In seeking reform models, L.A. Unified should be cautious about untested solutions.
February 6, 2013
Beware of education miracles. Too often, there’s less there than meets the eye. Remember the extraordinary gains in test scores and lowered dropout rates in Houston schools more than a decade ago? They became the model for the federal No Child Left Behind Act and catapulted the schools’ superintendent, Rod Paige, to his position as U.S. secretary of Education at the beginning of the George W. Bush administration. Only years later was it discovered that schools were recording students as having “transferred” when they had in fact dropped out, and that students who were expected to do badly on standardized tests were often kept from taking them.
Then there was Atlanta’s schools superintendent, who won a national award for the gains made by her students. That was before investigators determined in 2011 that there had been rampant cheating by teachers and principals throughout the school district.
Another much-touted miracle: charter schools, which were supposed to lead the way to success for all students. Now, however, it seems that they have a decidedly mixed record.
A less-publicized addition to this list was the San Jose school district, widely admired for its high school graduation standard that requires all students to pass the full series of 15 courses, known as the A-G sequence, that qualifies them for admission to California’s four-year public universities. Supporters cited San Jose’s reported success when they persuaded the Los Angeles Unified School District to adopt a similar requirement in 2005, phased in so that this year’s freshmen will be the first who must pass the courses.
As it turns out, according to a report last week in The Times, San Jose fudged its success rates by counting students who had nearly completed the requirements. In addition, many students either passed the courses with a D grade, which is not accepted by the state universities, or took an escape route into the district’s alternative schools, which have lesser requirements. All in all, the proportion of students who qualify for the universities has barely budged over the decade the policy has been in place. The one bit of good news: Dropout rates did not increase, but probably in large part because students didn’t have to meet the true University of California and California State University requirements.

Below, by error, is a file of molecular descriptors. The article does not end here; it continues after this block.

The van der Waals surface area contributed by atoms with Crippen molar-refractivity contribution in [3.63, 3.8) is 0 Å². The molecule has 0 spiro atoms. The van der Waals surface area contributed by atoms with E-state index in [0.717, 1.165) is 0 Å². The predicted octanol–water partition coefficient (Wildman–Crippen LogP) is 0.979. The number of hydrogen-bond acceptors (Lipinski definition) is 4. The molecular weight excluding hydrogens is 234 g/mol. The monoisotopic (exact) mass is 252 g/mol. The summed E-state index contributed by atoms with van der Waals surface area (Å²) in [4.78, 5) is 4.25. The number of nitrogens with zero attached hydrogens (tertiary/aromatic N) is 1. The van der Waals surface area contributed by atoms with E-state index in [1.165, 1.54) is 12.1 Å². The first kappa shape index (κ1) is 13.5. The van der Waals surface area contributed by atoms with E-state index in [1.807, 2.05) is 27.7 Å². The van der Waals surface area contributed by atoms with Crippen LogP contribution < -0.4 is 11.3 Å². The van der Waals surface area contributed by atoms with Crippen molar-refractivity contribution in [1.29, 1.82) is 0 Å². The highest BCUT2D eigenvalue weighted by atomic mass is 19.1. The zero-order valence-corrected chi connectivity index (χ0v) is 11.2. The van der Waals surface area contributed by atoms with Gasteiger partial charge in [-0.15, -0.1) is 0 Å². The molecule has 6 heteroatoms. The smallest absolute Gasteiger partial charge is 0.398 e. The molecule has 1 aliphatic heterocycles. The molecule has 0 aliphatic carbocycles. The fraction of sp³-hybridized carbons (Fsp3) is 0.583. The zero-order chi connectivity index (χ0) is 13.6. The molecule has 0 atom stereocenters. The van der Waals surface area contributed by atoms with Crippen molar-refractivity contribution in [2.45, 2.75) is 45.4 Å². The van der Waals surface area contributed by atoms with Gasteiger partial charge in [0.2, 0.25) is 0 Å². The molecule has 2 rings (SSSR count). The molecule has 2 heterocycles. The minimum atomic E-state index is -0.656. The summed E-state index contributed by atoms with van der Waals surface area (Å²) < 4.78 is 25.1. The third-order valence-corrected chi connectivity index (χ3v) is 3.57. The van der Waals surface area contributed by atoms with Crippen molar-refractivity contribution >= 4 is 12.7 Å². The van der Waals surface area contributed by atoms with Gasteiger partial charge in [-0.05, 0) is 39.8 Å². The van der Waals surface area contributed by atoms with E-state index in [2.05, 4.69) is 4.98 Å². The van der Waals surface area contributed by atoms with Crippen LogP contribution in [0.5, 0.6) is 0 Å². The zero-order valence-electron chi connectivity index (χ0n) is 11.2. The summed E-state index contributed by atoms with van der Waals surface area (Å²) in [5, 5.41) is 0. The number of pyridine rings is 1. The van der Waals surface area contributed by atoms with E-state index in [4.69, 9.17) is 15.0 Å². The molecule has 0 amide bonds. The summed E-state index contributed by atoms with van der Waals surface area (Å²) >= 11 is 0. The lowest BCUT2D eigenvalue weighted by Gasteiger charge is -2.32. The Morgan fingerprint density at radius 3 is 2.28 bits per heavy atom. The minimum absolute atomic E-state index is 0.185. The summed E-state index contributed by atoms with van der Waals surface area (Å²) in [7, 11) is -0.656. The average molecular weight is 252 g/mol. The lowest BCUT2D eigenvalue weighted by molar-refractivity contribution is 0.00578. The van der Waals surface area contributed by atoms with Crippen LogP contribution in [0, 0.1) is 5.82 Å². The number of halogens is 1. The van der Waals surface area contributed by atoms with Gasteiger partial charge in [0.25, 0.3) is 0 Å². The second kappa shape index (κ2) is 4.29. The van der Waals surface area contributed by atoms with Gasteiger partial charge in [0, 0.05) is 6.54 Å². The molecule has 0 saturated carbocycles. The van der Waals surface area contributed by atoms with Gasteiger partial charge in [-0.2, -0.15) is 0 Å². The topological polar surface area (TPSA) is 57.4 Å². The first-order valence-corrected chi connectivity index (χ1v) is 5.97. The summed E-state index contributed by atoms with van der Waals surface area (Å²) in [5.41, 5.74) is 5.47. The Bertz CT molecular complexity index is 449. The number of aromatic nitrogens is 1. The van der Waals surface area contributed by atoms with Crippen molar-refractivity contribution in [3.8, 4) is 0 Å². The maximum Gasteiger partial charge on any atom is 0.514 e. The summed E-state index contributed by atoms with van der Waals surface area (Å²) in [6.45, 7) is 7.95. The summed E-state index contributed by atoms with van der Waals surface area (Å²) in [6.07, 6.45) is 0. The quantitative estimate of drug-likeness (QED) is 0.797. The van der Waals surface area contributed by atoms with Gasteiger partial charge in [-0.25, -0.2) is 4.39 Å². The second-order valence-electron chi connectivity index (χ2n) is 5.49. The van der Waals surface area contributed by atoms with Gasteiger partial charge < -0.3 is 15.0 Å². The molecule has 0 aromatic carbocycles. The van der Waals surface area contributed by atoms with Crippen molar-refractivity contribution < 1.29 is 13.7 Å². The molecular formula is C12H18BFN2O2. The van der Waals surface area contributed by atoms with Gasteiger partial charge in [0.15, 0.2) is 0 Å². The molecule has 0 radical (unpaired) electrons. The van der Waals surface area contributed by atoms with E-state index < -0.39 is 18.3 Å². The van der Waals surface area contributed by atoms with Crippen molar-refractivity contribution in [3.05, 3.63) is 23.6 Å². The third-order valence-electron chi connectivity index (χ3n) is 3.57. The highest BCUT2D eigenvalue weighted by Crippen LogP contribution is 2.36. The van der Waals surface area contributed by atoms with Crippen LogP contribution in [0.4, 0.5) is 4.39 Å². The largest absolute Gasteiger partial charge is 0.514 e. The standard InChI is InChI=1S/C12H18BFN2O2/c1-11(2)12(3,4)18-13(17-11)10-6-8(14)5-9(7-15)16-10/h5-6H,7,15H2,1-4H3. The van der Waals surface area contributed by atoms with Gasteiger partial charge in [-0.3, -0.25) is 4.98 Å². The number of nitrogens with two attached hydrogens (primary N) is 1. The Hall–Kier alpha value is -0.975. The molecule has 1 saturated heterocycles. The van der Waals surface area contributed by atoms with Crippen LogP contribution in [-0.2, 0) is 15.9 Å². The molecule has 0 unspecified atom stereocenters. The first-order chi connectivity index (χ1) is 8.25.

The notion that all Los Angeles high school students, no matter what their life plans, should be required to pass those college-prep courses was always problematic, even before the latest information about San Jose came to light. It was a well-intentioned but hard-and-fast overreaction to a shameful situation. In L.A. Unified, black and Latino students were routinely shuffled into lower-track courses regardless of their academic potential. At many inner-city schools, bright students with bigger ambitions couldn’t take all the necessary A-G courses even if they begged to. Their neighborhood high schools didn’t offer all the classes or, if they did, math and science were frequently taught by underqualified substitute teachers because most of the fully credentialed teachers used their seniority to take openings at middle-class schools.
Something had to be done, but requiring all students to take the full menu of college-prep courses was the wrong solution. Many high school teachers in L.A. Unified already complain that they feel pressured to pass students with Ds that haven’t been earned. Starting next year, freshmen will have to start passing those college-prep courses with Cs to graduate.
L.A. Unified leaders say students will be offered extra support to help them reach the higher standard. But San Jose school officials said the same thing when they adopted their policy. The risk is that even with more help, students will drop out or teachers will feel obligated to give students C grades that they don’t deserve, lest they be unable to graduate. If that happens, students will qualify for admission to universities where they can’t do the required work, at a time when the colleges themselves are under pressure to graduate higher proportions of students.
In 2012, 12% of L.A. Unified’s seniors were unable to pass the high school exit exam, a test of basic 9th- and 10th-grade skills required for a diploma in California. Though the district’s pass rate has been improving for years, this is a dramatically lower bar than the A-G requirement. The district’s students show little sign of being ready for this big new step.
With new information in hand about the real numbers in San Jose, the L.A. Unified school board should reconsider its policy. That doesn’t mean allowing the district’s past to become the future. It could, for example, make college-prep courses the default curriculum for all students but give teenagers and their parents the option of requesting a waiver. It could also adopt the parental “try just one bite” ploy by requiring students to take a year of college-prep classes before being allowed to switch to a more vocationally oriented program.
But the bigger message of the San Jose experience is that a single example of a school reform miracle, whether it’s a new test or a new teacher evaluation system, is not the same as evidence-based, replicated, time-tested educational change. It might offer an intriguing glimpse of future possibilities, but it should not be widely adopted without proof that it is necessary or helpful. This is something for the Obama administration, with its insistence on teacher evaluations that include “value added” scores on standardized tests, to remember. The impatience with the status quo is commendable, but the search for silver bullet solutions is leading schools in some dubious and possibly harmful directions.